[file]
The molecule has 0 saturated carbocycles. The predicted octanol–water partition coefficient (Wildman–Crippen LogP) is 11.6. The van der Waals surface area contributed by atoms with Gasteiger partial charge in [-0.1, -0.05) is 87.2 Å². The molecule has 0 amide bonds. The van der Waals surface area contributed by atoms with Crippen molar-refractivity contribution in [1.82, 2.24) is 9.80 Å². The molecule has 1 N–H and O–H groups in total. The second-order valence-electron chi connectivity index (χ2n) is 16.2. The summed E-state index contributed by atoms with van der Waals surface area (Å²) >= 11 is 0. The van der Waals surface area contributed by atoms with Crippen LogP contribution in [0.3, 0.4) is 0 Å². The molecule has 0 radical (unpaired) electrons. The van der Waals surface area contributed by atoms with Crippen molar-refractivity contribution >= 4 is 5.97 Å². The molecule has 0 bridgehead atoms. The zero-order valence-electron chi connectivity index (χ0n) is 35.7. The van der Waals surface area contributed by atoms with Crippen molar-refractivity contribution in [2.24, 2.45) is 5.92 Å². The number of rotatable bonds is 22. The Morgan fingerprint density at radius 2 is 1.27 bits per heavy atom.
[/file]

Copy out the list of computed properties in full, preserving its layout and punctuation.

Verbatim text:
The molecule has 0 saturated carbocycles. The predicted octanol–water partition coefficient (Wildman–Crippen LogP) is 11.6. The van der Waals surface area contributed by atoms with Gasteiger partial charge in [-0.1, -0.05) is 87.2 Å². The molecule has 0 amide bonds. The van der Waals surface area contributed by atoms with Crippen molar-refractivity contribution in [1.82, 2.24) is 9.80 Å². The molecule has 1 N–H and O–H groups in total. The second-order valence-electron chi connectivity index (χ2n) is 16.2. The summed E-state index contributed by atoms with van der Waals surface area (Å²) >= 11 is 0. The van der Waals surface area contributed by atoms with Crippen LogP contribution in [0.3, 0.4) is 0 Å². The molecule has 0 radical (unpaired) electrons. The van der Waals surface area contributed by atoms with Crippen molar-refractivity contribution >= 4 is 5.97 Å². The molecule has 0 bridgehead atoms. The zero-order valence-electron chi connectivity index (χ0n) is 35.7. The van der Waals surface area contributed by atoms with Crippen molar-refractivity contribution in [2.24, 2.45) is 5.92 Å². The number of rotatable bonds is 22. The Morgan fingerprint density at radius 2 is 1.27 bits per heavy atom.